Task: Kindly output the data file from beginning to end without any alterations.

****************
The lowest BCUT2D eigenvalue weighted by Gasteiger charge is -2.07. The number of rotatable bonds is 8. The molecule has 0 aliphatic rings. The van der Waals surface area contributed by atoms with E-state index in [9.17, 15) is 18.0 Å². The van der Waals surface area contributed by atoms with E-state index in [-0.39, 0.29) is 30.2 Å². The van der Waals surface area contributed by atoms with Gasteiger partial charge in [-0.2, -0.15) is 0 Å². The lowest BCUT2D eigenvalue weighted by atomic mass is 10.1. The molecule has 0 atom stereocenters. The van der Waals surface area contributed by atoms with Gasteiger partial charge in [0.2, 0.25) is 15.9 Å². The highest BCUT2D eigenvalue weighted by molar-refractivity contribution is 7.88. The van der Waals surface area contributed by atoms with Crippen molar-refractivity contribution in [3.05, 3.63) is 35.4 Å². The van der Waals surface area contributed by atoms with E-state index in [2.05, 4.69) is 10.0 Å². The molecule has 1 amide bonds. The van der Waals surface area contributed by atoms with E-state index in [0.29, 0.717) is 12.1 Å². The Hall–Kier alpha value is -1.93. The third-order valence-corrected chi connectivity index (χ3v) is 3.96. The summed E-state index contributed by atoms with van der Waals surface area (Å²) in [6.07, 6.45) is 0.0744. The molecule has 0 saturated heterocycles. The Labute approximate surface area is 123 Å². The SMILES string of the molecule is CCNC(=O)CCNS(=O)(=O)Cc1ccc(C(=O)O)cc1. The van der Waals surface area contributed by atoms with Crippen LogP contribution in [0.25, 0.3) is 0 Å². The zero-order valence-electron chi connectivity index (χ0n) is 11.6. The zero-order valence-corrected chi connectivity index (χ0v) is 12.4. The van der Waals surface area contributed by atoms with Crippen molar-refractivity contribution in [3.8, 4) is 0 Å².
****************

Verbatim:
The lowest BCUT2D eigenvalue weighted by Gasteiger charge is -2.07. The number of rotatable bonds is 8. The molecule has 0 aliphatic rings. The van der Waals surface area contributed by atoms with E-state index in [9.17, 15) is 18.0 Å². The van der Waals surface area contributed by atoms with E-state index in [-0.39, 0.29) is 30.2 Å². The van der Waals surface area contributed by atoms with Gasteiger partial charge in [-0.2, -0.15) is 0 Å². The lowest BCUT2D eigenvalue weighted by atomic mass is 10.1. The molecule has 0 atom stereocenters. The van der Waals surface area contributed by atoms with Gasteiger partial charge in [0.2, 0.25) is 15.9 Å². The highest BCUT2D eigenvalue weighted by molar-refractivity contribution is 7.88. The van der Waals surface area contributed by atoms with Crippen molar-refractivity contribution in [3.05, 3.63) is 35.4 Å². The van der Waals surface area contributed by atoms with E-state index in [2.05, 4.69) is 10.0 Å². The molecule has 1 amide bonds. The van der Waals surface area contributed by atoms with E-state index in [0.29, 0.717) is 12.1 Å². The Hall–Kier alpha value is -1.93. The third-order valence-corrected chi connectivity index (χ3v) is 3.96. The summed E-state index contributed by atoms with van der Waals surface area (Å²) in [6.07, 6.45) is 0.0744. The molecule has 0 saturated heterocycles. The Labute approximate surface area is 123 Å². The SMILES string of the molecule is CCNC(=O)CCNS(=O)(=O)Cc1ccc(C(=O)O)cc1. The van der Waals surface area contributed by atoms with Crippen LogP contribution in [0.25, 0.3) is 0 Å². The zero-order valence-electron chi connectivity index (χ0n) is 11.6. The zero-order valence-corrected chi connectivity index (χ0v) is 12.4. The van der Waals surface area contributed by atoms with Crippen molar-refractivity contribution in [3.8, 4) is 0 Å².